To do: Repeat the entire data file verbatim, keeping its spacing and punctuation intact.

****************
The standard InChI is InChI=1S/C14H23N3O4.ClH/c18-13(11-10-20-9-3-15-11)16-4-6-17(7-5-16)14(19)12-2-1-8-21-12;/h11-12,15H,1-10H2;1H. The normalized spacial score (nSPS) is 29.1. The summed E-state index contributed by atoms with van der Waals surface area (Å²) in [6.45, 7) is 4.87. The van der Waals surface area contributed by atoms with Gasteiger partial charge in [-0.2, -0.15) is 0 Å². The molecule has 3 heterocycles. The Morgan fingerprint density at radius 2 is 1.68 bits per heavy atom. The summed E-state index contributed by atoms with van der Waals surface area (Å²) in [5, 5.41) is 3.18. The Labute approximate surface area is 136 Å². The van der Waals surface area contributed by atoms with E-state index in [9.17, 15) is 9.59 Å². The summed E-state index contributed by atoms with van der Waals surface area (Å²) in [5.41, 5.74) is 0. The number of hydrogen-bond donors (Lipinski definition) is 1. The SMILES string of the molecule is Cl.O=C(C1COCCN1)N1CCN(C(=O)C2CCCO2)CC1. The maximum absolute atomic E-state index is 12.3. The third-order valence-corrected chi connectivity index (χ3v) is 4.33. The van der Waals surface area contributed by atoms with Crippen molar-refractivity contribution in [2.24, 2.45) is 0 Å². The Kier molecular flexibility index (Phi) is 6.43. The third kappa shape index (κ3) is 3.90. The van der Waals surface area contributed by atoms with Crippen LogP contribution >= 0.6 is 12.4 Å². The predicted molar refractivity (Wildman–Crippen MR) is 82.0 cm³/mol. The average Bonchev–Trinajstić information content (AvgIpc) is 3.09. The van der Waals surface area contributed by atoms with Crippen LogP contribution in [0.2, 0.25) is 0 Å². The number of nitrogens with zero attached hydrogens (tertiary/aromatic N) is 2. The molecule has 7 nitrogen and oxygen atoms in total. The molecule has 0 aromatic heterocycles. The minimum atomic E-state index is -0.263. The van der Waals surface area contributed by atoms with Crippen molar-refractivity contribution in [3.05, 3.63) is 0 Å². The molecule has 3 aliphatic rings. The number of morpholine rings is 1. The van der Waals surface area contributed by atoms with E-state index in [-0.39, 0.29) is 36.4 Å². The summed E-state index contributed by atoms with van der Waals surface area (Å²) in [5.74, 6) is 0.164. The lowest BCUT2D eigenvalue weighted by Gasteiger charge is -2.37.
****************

The standard InChI is InChI=1S/C14H23N3O4.ClH/c18-13(11-10-20-9-3-15-11)16-4-6-17(7-5-16)14(19)12-2-1-8-21-12;/h11-12,15H,1-10H2;1H. The normalized spacial score (nSPS) is 29.1. The summed E-state index contributed by atoms with van der Waals surface area (Å²) in [6.45, 7) is 4.87. The van der Waals surface area contributed by atoms with Gasteiger partial charge in [-0.2, -0.15) is 0 Å². The molecule has 3 heterocycles. The Morgan fingerprint density at radius 2 is 1.68 bits per heavy atom. The summed E-state index contributed by atoms with van der Waals surface area (Å²) in [5, 5.41) is 3.18. The Labute approximate surface area is 136 Å². The van der Waals surface area contributed by atoms with E-state index in [9.17, 15) is 9.59 Å². The summed E-state index contributed by atoms with van der Waals surface area (Å²) in [5.41, 5.74) is 0. The number of hydrogen-bond donors (Lipinski definition) is 1. The SMILES string of the molecule is Cl.O=C(C1COCCN1)N1CCN(C(=O)C2CCCO2)CC1. The maximum absolute atomic E-state index is 12.3. The third-order valence-corrected chi connectivity index (χ3v) is 4.33. The van der Waals surface area contributed by atoms with Crippen molar-refractivity contribution in [2.24, 2.45) is 0 Å². The Kier molecular flexibility index (Phi) is 6.43. The third kappa shape index (κ3) is 3.90. The van der Waals surface area contributed by atoms with Crippen LogP contribution >= 0.6 is 12.4 Å². The predicted molar refractivity (Wildman–Crippen MR) is 82.0 cm³/mol. The average Bonchev–Trinajstić information content (AvgIpc) is 3.09. The van der Waals surface area contributed by atoms with Crippen LogP contribution in [0.2, 0.25) is 0 Å². The number of nitrogens with zero attached hydrogens (tertiary/aromatic N) is 2. The molecule has 7 nitrogen and oxygen atoms in total. The molecule has 0 aromatic heterocycles. The minimum atomic E-state index is -0.263. The van der Waals surface area contributed by atoms with Crippen molar-refractivity contribution in [3.05, 3.63) is 0 Å². The molecule has 3 aliphatic rings. The number of morpholine rings is 1. The van der Waals surface area contributed by atoms with E-state index in [-0.39, 0.29) is 36.4 Å². The summed E-state index contributed by atoms with van der Waals surface area (Å²) in [5.74, 6) is 0.164. The lowest BCUT2D eigenvalue weighted by Gasteiger charge is -2.37.